Facebook leaked documents shows its policy to moderate hate speech, pornography

Marcus Newton
May 23, 2017

Dubbed as Facebook's 'internal rulebook, ' the guidelines decide what their 2 billion plus users can and cannot post in a series of manuals, spreadsheets and flowcharts.

The folks over at The Guardian got their hands on and posted snippets of Facebook's "internal rulebook on sex, terrorism, and violence".

Stretching to thousands of documents, the trove of papers illustrate the complex web of rules and regulations used to govern what is allowed and what is not; including apparent inconsistencies in approach which treat a threat to kill the USA president far more seriously than a similar threat to take the life of an ordinary member of the public. It also leaves many postings up in a bid to support freedom of expression.

In a weird policy, Facebook is also comfortable with people live streaming suicide attempts, because it "doesn't want to censor or punish people in distress who are attempting suicide".

Facebook's head of global policy management Monike Bickert told the newspaper it was hard to reach a consensus on what to allow with almost two billion users.

The listed company is believed to review in excess of 6.5 million reports of potentially fake accounts a week.

The Facebook guidelines state: "We do not allow people to share photos or videos where people or animals are dying or injured if they also express sadism".

"We're going to make it simpler to report problems to us, faster for our reviewers to determine which posts violate our standards and easier for them to contact law enforcement if someone needs help", said Bickert.

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According to its slideshows, Facebook told staff that any threats made against heads of state, such as USA president Donald Trump, will be taken down as soon as possible.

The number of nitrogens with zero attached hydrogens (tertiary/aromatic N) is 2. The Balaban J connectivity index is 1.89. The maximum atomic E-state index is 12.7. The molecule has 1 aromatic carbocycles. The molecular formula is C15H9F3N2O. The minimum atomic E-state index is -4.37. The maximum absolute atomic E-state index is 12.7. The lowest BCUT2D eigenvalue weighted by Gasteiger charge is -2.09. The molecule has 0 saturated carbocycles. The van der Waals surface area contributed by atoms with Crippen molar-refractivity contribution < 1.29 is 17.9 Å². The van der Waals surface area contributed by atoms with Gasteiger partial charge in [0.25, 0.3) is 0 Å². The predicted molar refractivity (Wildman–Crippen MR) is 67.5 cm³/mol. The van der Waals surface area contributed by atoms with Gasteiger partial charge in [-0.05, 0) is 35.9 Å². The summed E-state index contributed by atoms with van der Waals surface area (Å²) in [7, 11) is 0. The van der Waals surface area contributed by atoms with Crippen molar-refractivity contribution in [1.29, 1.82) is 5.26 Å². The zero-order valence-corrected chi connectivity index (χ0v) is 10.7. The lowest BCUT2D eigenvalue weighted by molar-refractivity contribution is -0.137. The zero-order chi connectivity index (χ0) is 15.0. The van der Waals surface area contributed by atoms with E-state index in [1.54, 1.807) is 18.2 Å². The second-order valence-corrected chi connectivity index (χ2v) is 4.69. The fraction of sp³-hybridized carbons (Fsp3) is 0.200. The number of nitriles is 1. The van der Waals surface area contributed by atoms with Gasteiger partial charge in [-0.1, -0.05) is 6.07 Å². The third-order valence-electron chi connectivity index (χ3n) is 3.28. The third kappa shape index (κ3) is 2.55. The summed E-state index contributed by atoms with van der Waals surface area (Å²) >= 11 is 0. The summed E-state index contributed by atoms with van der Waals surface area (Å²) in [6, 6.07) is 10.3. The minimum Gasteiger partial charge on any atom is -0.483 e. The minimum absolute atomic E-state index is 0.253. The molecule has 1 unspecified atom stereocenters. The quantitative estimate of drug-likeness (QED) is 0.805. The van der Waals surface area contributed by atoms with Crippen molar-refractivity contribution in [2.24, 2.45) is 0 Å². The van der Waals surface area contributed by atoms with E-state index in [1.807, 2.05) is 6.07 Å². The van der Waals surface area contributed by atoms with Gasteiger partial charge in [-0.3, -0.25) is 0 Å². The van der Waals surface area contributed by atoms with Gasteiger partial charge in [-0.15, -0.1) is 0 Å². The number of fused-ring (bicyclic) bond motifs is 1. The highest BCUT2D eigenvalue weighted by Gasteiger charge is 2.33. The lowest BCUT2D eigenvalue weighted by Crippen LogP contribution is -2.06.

Similarly, videos of bullying that do not show a "sadistic or celebratory element" will be deemed ok to appear in your Facebook feed. That tag is only used for the most "extremely upsetting" images of animal abuse, however.

Violent videos, including self-harm, did not always have to deleted because they were marked as disturbing and could create awareness.

Abortions are allowed to be shown as long as there is no nudity. Another example of "generic" threats that Facebook would not remove was: "To snap a bitch's neck, make sure to apply all your pressure to the middle of her throat".

There are concerns about the inconsistency of some policies, in particular, those surrounding the uploading of sexual content. This is the Internet, after all, where many people feel empowered to say inappropriate things and act in a manner that is completely different than how they might act in real life.

However, the footage will be removed "once there's no longer an opportunity to help the person" - unless the incident is particularly newsworthy. "For this reason we offer people who use Facebook the ability to customise and control what they see by unfollowing, blocking or hiding posts, people, pages and applications they don't want to see".

All "handmade" art showing nudity and sexual activity is allowed but digitally made art showing sexual activity is not.

Other reports by MaliBehiribAe

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